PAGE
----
Being Present
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A royal couple, aware of each other and of what they must do, seek perfection
A royal couple, aware of each other and of what they must do, seek perfection.
Being Present © 2009
April 2009

The Heart

A wandering Knight without a Beloved is like a tree without leaves and fruit, or a body without a soul.

Miguel Cervantes


As the Steward develops from one’s psychology in its role of serving Presence, he discovers a companion equal to his attributes for struggling with sleep and who plays an equally fundamental role. This part maybe called the Heart, the seat of the emotional function, frequently represented in esoteric stories as feminine, Mary of the infant Jesus, Penelope for Odysseus, Radha as the lover of Krishna. One finds this femininity within one’s self, regardless of gender, by its relationship to the Steward’s role of strength, perseverance and single-minded purpose; Rhada has many names, the ‘one who sees Krishna within and without’ and the ‘only one able to enchant’ Krishna . The Steward discovers that the Heart is the origin of his strength, its primogenitor, although not its enactment. In esoteric stories, the Heart often plays a counselor who gives the Steward his direction and empowers his faculties, shows him a magic that his own resources had not conceived; eyes that can see the future, a seven-fold strength, a shield that neutrally reflects the face of a deadly enemy, and so on, powers and initiatives that he did not know he had until his aim to awaken had formed.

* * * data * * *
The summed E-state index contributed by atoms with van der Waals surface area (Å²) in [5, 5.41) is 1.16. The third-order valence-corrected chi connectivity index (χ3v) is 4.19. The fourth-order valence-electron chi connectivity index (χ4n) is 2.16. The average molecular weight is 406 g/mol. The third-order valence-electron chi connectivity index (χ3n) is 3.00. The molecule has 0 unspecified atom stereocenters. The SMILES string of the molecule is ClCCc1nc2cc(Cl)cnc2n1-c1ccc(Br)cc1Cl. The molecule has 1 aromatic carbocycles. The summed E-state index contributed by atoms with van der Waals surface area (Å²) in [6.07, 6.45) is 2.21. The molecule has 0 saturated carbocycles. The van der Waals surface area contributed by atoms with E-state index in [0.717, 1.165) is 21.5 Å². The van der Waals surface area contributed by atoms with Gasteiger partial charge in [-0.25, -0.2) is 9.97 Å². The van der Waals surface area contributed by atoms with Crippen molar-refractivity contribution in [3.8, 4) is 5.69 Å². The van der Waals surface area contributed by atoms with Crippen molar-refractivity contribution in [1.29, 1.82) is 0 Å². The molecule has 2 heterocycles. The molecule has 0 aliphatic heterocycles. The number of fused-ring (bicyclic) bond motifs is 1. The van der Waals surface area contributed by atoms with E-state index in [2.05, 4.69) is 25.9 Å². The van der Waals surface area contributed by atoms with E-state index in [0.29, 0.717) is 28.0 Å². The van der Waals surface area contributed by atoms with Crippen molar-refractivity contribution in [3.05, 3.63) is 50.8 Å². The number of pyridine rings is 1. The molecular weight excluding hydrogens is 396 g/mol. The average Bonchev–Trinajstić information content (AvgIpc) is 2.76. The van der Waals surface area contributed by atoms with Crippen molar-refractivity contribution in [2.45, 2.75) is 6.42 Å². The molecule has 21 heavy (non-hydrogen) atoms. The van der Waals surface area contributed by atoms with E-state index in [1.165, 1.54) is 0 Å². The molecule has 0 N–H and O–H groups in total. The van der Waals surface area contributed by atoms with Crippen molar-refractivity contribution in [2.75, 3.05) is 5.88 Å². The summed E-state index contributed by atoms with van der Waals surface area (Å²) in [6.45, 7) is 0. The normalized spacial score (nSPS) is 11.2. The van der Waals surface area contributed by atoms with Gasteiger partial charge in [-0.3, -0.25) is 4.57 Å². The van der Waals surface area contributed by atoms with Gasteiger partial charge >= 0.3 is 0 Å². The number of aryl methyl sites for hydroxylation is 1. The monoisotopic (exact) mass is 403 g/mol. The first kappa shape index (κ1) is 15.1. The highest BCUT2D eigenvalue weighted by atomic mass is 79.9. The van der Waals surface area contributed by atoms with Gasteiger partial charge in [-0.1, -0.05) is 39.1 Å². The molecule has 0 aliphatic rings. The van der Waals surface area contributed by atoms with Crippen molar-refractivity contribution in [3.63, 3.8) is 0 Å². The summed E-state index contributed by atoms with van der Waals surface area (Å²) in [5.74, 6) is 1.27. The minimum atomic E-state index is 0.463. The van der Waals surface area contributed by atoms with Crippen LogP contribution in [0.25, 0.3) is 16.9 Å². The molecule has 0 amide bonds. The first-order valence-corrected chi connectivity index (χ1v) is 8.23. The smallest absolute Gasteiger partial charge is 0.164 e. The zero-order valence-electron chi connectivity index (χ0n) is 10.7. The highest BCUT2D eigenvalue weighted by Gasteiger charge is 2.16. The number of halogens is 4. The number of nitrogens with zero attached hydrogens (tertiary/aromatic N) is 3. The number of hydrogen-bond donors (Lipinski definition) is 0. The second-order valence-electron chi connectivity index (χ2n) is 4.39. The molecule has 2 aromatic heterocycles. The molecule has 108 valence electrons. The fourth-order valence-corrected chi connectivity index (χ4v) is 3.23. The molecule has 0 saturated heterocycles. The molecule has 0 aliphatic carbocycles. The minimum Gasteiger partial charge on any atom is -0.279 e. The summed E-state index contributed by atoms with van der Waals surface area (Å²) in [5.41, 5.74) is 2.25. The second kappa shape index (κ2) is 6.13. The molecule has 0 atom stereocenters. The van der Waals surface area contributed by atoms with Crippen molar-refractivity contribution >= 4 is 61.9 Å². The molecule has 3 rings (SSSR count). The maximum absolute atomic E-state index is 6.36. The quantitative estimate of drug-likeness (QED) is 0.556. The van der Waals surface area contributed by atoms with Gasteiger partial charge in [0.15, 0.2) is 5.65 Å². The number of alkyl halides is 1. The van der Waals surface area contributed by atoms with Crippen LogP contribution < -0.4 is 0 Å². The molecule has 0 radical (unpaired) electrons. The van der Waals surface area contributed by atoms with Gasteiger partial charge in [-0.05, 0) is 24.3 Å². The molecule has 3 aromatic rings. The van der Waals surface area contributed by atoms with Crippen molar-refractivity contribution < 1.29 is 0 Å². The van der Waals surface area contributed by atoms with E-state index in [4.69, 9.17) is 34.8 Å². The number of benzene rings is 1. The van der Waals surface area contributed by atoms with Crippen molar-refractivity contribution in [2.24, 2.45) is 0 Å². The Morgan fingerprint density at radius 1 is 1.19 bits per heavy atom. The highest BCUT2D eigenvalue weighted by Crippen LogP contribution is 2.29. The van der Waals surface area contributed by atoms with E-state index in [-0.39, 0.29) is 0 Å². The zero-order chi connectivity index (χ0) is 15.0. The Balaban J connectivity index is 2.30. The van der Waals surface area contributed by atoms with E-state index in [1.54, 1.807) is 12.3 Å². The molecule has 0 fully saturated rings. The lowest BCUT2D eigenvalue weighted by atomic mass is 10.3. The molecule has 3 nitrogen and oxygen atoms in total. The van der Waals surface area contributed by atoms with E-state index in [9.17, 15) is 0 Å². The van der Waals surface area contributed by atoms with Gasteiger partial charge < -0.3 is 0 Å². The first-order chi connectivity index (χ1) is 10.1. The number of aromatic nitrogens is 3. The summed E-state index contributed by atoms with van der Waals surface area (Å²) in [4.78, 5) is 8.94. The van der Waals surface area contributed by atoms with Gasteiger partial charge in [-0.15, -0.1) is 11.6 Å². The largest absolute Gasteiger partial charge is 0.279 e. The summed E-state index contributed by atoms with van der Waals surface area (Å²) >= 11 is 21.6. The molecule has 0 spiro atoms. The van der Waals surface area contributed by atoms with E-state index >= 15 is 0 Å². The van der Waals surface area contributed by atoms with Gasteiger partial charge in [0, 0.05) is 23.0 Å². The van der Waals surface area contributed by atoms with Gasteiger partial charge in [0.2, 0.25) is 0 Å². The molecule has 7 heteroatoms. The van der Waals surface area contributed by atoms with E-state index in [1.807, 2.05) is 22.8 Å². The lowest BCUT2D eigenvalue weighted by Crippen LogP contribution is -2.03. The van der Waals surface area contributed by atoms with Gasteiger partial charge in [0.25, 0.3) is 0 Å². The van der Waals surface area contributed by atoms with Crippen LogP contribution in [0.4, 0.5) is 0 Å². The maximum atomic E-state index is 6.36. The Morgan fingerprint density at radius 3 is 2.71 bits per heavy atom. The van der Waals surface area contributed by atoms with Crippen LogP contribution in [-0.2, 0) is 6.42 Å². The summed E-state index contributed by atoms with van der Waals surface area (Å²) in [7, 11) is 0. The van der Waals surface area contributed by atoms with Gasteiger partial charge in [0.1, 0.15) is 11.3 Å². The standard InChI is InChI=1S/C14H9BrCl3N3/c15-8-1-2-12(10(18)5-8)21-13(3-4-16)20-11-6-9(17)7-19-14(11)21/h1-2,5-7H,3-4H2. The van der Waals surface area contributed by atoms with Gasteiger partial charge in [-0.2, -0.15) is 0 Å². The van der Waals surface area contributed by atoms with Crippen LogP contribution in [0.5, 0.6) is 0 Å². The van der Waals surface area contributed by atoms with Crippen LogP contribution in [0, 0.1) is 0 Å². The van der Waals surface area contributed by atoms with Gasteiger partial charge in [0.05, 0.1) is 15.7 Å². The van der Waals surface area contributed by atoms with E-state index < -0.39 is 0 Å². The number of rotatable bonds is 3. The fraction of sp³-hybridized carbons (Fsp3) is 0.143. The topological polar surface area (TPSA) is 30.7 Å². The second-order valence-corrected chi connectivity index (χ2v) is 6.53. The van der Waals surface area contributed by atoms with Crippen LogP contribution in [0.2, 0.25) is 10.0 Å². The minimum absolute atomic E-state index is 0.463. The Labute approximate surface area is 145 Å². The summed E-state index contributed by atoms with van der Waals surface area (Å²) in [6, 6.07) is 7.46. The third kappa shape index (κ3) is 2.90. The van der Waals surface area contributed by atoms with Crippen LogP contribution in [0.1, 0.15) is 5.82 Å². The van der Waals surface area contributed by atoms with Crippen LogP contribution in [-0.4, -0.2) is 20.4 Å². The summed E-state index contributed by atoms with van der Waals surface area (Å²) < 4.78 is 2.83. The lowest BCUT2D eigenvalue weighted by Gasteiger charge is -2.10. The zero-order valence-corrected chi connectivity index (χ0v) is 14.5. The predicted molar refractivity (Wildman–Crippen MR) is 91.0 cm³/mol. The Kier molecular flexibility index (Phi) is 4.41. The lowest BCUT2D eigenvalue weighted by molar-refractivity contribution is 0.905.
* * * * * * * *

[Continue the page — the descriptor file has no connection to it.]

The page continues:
While the Steward is fashioned from unwavering efforts to become present, the Heart develops from sustaining and nourishing the power of this aim, and when one becomes present, selflessly withdraws so that presence will flourish. Without the Heart, the Steward becomes fixed, pedantic, wholly absorbed in effort for effort’s sake. The Heart is harmonious in its approach to awakening, sustaining when the will of the Steward is defeated, encouraging when there is a loss of direction, and with pure ardency, loves the Steward in his work for the sake of a higher world. When these two psychological entities unite within one, the benevolent beat of the Heart becomes the breath of the Steward.


The Steward strives, works for awakening; the Heart enjoys the pleasures that presence brings, the abundant experience of being alive, the magnitude of one’s life, and the small part it plays in the great, grand scale of everything else. Yet where the Steward might descend to dull repetition of efforts, the Heart without a Steward must give herself to whatever represents that role, to what she admires, even to the point of endangering herself, as Eve discovers from the serpent in the Garden of Eden. When the Steward emerges, the Heart is fulfilled in loving his aim to awaken. Freely, without fear, the Heart gives the lover her ardour from which his strength comes to seek the Beloved.
Freeing oneself from seeing the faults in others helps one become more present.
I placed your heart into your body, so that you may remember what you have forgotten.
Egyptian Coffin Texts
This is the real purpose of the heart— to love presence.